by Jonathan Lewsey
A musician needs to master notes, chords, sequences and so on, in order to create a piece of music that is pleasant to the ear. A conductor must inspire, monitor and lead the performers in the orchestra in order to produce a symphony. Equally, the teacher may have to be musician, conductor, and even player, to make possible the delivery of a lesson that is harmonious rather than discordant.
To compare a lesson to a symphony may be to stretch the imagery too far, but surely ELT can learn from music to enable more effective lessons. It would be idealistic to expect every lesson to be like a philharmonic performance, but no teacher wants uproarious noise in the classroom. So let’s start with some tips for reducing discord.
Just as the musician will know an A minor from a B flat, the English language teacher can benefit from mastering those pesky ELT abbreviations. So how do we avoid hitting the bum notes? Well, for example, T.T.T. does not stand for Take Two Tablets before your lesson (even though you may need some afterwards)! Test, Teach, Test, is a tried and tested way to establish your students’ knowledge and weaknesses, clarify and reinforce learning, and give them useful practice. ELF may sound like an engaging little fairy, but leaving fantasyland and treating English as a Lingua Franca will be more useful in the real world. A TBL lesson will hopefully not be ‘too bloody long’ but to be effective it may include Task-Based Learning, a way for you to elicit and enable language practice by setting an engaging and realistic task.
Learning notes is not enough to play a tune; a teacher needs to speak effectively and clearly to get a message across or to convey language learning. Phonology is not the art of text-messaging, so we shouldn’t be afraid to model and drill pronunciation or stress (without getting stressed). And of course, to be an effective band leader or conductor it helps to master the Speaking Skill: first open mouth, then emit air whilst forming appropriate shapes with voicebox, mouth, tongue and teeth. But do remember to engage brain first!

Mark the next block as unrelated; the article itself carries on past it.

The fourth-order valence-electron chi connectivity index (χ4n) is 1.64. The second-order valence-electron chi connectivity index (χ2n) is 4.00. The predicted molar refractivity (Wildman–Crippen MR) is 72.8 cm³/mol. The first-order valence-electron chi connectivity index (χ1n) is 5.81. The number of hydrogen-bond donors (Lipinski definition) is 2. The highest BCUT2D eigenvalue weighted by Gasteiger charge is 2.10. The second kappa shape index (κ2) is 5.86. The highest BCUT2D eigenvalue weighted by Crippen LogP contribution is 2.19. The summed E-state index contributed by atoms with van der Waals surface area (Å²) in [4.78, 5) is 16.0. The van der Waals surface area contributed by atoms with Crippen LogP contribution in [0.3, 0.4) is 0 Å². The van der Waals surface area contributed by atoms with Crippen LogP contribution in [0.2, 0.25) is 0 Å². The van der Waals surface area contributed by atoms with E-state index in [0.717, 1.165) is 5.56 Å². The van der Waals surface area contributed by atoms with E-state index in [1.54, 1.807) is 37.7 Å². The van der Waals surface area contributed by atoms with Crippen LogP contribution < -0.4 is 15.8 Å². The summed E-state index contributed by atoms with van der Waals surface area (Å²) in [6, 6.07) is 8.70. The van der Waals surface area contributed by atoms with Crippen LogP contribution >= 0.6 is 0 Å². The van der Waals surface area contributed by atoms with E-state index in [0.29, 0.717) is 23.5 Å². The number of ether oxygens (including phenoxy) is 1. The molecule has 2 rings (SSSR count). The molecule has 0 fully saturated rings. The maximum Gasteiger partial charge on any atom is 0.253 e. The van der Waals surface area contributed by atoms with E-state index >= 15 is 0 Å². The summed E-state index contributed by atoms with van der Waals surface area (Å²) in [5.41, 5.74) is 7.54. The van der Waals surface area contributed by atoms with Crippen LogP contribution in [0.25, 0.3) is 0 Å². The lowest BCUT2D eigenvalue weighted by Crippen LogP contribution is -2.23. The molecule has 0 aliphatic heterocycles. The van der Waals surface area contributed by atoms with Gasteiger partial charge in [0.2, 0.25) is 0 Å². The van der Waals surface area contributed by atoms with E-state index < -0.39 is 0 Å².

So why not create your own memorable linguistic chords, mnemonics, abbreviations or acronyms? Perhaps you want to remember to FART: Find Authentic Reading Texts. But no, we want to avoid those discordant schoolboy sounds! So here’s one that may be more useful and pleasing to the overburdened ear. On day one of the CELTA course we were coached to ensure that lessons include the following major elements: Set-up; Instructions; Monitoring; Feedback. So I created the (almost) acronym SIMF: a short jump from ‘simf’ to ‘symphony’ helped me remember this best practice advice.
Following a harmonious sequence should help keep your lessons in key. For example to achieve your receptive skills aims your melodious lesson plan should include as a minimum: creating interest, pre-teaching vocabulary, eliciting and modelling examples and usage, giving and checking instructions, tasks with appropriate feedback and correction, and a coherent follow-up activity. Even if you don’t achieve the kind of symphonic perfection of a classical music concert, at least you should avoid the discordant noise of a punk garage band.
And of course the kind of feedback we want is not a shrill burst of distorted output coming back through the poorly-wired microphone; rather we want a well-sung chorus of clarification, correction and practice that sends students away humming happily a lovely memorable tune of fluent English language.